| The Detroit News
Pistons GM Troy Weaver: ‘I’m not trying to reinvent the wheel’
“Untouchables? No. Nobody is untouchable. I learned never say never, but there are some guys that are here to stay,” Weaver said.
The Detroit News
In 2008, then-Pistons general manager Joe Dumars made the notable declaration about his championship-level roster and the outlook for improving the roster, even in the midst of making six straight Eastern Conference finals.
“There are no sacred cows here,” Dumars said famously.
Troy Weaver, who has been the Pistons general manager for less than a year has taken that maxim to a new level. Not only are there no sacred cows, but there isn’t much left over from the last season’s roster at all.
After Saturday’s announcement of the trade that sent Svi Mykhailiuk and a 2027 second-round pick for 22-year-old Hamidou Diallo, Sekou Doumbouya is the lone remaining player from last season’s roster.
Doumbouya, 20, is in his second season. That’s it. He’s the longest-tenured Pistons player, followed by the rookies who were drafted in November, then the free agents. Weaver might not be done remaking the roster, either, with the trade deadline approaching on March 25.
Wayne Ellington, on a one-year veteran-minimum deal, is a likely candidate for a trade. As is almost everybody — if the deal is right — as Weaver hinted this week.
“Untouchables? No. Nobody is untouchable. I learned never to say never, but there are some guys that are here to stay, so we’ll see,” Weaver said. “I might say, ‘Oh yeah, this guy’s untouchable,’ and then somebody calls me up with four first-round picks — then he’s not untouchable. Strange things have happened.”
That reference was likely to Jerami Grant, who probably is the closest thing to untouchable on the roster, but teams have shown interest in several Pistons players ahead of the deadline. Given the Pistons’ current position with the worst record in the East at 10-28, they have to look at almost any trade offer.
Weaver, though, is shrewd enough to sift through the fluff and try to find upside, as he did with Diallo.
“(Diallo) is an excellent wing runner who is quick and athletic — probably one of the most athletic wings in the league,” coach Dwane Casey said. “He needs to continue working on his 3-point shooting, which is what our league is about, but defensively, he’ll step right in as one of our top defenders.
“He does a great job of doing that and he has a wingspan that’s out of this world. He anticipates well and he competes on every possession. He’s a young kid, 22, so he fits right in to our (timeline) with the rest of our roster.”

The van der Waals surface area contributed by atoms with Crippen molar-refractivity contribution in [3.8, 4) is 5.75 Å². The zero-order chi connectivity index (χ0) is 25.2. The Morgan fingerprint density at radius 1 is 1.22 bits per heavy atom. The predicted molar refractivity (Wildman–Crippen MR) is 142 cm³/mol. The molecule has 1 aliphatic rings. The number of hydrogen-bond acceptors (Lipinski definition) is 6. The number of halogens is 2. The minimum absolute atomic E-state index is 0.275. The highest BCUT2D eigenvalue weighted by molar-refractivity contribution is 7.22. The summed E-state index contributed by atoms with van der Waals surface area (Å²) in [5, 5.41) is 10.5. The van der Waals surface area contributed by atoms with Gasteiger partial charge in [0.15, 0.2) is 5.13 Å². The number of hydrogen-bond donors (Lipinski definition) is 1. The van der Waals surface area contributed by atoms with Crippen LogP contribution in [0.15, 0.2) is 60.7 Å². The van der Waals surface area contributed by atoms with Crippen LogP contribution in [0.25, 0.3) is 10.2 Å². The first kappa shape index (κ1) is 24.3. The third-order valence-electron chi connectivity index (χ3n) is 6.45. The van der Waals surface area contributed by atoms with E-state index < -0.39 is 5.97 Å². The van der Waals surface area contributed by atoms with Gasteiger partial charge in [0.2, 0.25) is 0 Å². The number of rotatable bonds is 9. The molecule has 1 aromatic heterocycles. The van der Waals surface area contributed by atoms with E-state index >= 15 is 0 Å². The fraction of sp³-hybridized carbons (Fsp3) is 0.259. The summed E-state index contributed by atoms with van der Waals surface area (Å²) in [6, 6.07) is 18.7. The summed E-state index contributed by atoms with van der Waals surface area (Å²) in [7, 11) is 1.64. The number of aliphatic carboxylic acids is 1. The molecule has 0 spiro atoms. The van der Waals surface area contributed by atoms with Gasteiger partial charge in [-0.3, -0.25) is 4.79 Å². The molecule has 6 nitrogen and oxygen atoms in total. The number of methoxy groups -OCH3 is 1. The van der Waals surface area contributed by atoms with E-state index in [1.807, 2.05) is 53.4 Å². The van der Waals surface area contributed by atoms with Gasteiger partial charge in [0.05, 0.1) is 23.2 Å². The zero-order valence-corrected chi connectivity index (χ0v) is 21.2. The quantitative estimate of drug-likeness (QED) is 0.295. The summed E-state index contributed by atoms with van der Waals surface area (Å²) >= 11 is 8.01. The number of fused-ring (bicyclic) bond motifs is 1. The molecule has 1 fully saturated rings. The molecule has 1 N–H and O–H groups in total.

It’s not that Mykhailiuk did anything wrong, but Weaver has shown in the construction of this roster that he prefers players with long wingspans — Diallo is 6-foot-5 with a 7-foot wingspan — and he’s uber-athletic, with a win in the Slam Dunk Contest among his accolades.
Casey said he wasn’t sure when Diallo would be able to join the team, as he’s coming off a groin issue, but it could be this week, when the Pistons have three of their four games at home.
The Monday Drive looks at a few takeaways from this week:
► Rodney McGruder has shown himself to be a valuable asset as a veteran presence who can play multiple positions, and he can just be productive on the court. He had 10 points and seven rebounds in Saturday’s loss to the Nets and in his last four games, he’s averaged 11.7 points in about 21 minutes, plus he’s shooting 42% on 3-pointers.
“He had seven rebounds and you don’t even notice him going in there and mixing it up but he’s cutting, he’s moving without the ball,” Casey said. “He’s just a glue guy, one of those guys who just knows how to play; he plays hard, competes and he’s fearless. He kind of sets the tone for us, so I love the way he plays.”
► Killian Hayes is inching closer to returning to the lineup. He’s been doing some light work in practice and the fact he’s making road trips is showing the Pistons want to get him more acclimated to game situations and the few practices they’re having, so that he can have a good transition back into the lineup. It’s not clear whether Hayes will start when he returns, but it seems possible also that they could allow him to ease his way back into playing and then ramp his minutes up as he goes. Weaver said there will be an update on Hayes’ status this week.
► The news Dennis Smith Jr. is in health and safety protocols and will be out of the lineup is disappointing. He was starting to get into a good groove and was playing well as the backup point guard. Weaver said also he was impressed with Smith, and that they wanted to take a long look at his development as a potential fit for the roster beyond this season. Smith’s absence will give more opportunity for Saben Lee — and eventually Hayes, when he returns — to split up the minutes.
► Josh Jackson missed the last two games before the All-Star break, and he’s begun the second half struggling offensively. He went 4-of-10 from the field against the Hornets and 3-of-10 at the Nets. He was a combined 1-of-7 on 3-pointers and he just hasn’t been finishing around the rim as effectively as he has at times this season. Jackson is the catalyst for the second group and when he’s not scoring efficiently, it leaves a bit of a void for the young players to try to create their own offense. Lee and Isaiah Stewart have improved in those areas, but Jackson’s return to his normal production will help the second group immensely.
Pistons vs. Spurs
► Tipoff: 8 p.m. Monday, Little Caesars Arena, Detroit
► TV/radio: FSD/97.1 FM
► Outlook: The Pistons (10-28) have lost three straight games and will play at home for the first time since Feb. 28. The Spurs are in the thick of the playoff race in the West and will be on the second game of a back-to-back, after facing the East-leading 76ers on Sunday.
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